Monday, June 09, 2008

The things they carried

Lots of the time in Honduras people carried weird things. For example, machetes. We were warned before we came that this is a normal tool that many people have, even in urban areas, and we should therefore not be alarmed. So, we weren't alarmed. Right. Lonely Planet told me all about how the guides on hikes in national parks would have them to clear the trail ahead, but we'd also see just your average San Pedro Sulan clearing brush or weeds from a totally urban lot with a machete. AND, our little B&B had a guy that kind of hung around at night, like a security guard, and he had one, too. Although he also did landscaping around the B&B yard during other times of the day...but he definitely had his machete with him while hanging at the gate at night.

There are also normal security guards with guns, of course. If you consider it "normal" to see a man with a rifle or an AK-47 outside of every bank, Western Union, some drugstores, factories...definitely anywhere there was a lot of money...ooh, and even at the gas station. Did I mention this is not considered a safe country? And yes, for what it's worth - and much to my 2nd Amendment chagrin - I felt safer to have the AK-47 men guarding the place. It could just be an illusion of safety, but you definitely had the idea that mega-violence would be unleashed any place there wasn't an armed guard. Like the city bus, for example. But I'll get to that story later. I'm busy talking about carried things.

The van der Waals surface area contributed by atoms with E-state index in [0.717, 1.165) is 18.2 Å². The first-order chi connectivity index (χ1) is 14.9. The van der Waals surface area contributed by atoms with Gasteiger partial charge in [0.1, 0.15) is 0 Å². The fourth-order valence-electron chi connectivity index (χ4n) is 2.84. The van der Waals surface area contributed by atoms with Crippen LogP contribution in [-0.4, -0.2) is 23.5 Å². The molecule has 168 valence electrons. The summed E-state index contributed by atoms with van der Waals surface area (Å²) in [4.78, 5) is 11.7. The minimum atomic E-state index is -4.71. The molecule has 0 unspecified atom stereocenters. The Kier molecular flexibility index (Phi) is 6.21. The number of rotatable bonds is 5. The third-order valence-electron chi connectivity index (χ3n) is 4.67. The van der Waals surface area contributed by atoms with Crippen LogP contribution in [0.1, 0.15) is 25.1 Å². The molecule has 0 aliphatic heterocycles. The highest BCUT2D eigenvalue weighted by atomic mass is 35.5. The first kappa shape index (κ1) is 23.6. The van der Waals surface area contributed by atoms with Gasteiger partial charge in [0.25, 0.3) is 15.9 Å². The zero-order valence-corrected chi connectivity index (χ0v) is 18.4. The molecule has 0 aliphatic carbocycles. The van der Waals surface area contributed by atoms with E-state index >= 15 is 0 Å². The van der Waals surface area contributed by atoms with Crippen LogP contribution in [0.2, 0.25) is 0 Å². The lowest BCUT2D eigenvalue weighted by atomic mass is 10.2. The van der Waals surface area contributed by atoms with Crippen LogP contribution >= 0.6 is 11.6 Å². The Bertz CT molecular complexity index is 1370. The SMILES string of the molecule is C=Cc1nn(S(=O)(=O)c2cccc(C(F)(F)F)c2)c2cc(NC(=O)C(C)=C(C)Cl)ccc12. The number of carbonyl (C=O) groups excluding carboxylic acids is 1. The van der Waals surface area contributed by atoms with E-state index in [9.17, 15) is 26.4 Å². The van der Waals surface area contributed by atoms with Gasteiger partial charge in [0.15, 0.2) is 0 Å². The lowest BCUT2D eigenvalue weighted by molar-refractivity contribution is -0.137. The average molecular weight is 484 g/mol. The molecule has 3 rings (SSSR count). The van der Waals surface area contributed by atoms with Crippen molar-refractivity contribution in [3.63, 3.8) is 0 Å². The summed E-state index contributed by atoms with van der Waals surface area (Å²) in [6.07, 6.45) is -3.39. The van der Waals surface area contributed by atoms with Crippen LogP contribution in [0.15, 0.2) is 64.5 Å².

They also have this thing with serving drinks to go in plastic bags. Not from, like, McDonalds. Not that we ate at McD's, but we did get fast food from the chicken place. They serve cups to go there. And they totally sold bottled water. But sometimes you'd see someone strolling down the road drinking their water from a little plastic bag. I guess it makes sense. I guess? When we went to the Mayan ruins at Copan, strolling around the cobblestoned town afterward I discovered a bar promising the "World Famous Uterus Shots." (Obviously) this place was run by and filled with expats. Four of us strolled up and promptly ordered them: aguardiente(the local nasty grain alcohol type thing), grenadine, and some whipped cream that floated in the now-red drink in a sort of congealed mass. Not bad. The deal at this bar was, $1 for your first uterus shot and then it was all the shots you could drink. But we had to catch the van back to San Pedro Sula, so the nice gringo expat bartender offered me one to go. In a plastic bag. Which, I might add, contained far more than a shot worth, but hey, it was free. And it's the Honduran way. I threw mine out before drinking even half of it. You really need a shot glass for that kind of thing.

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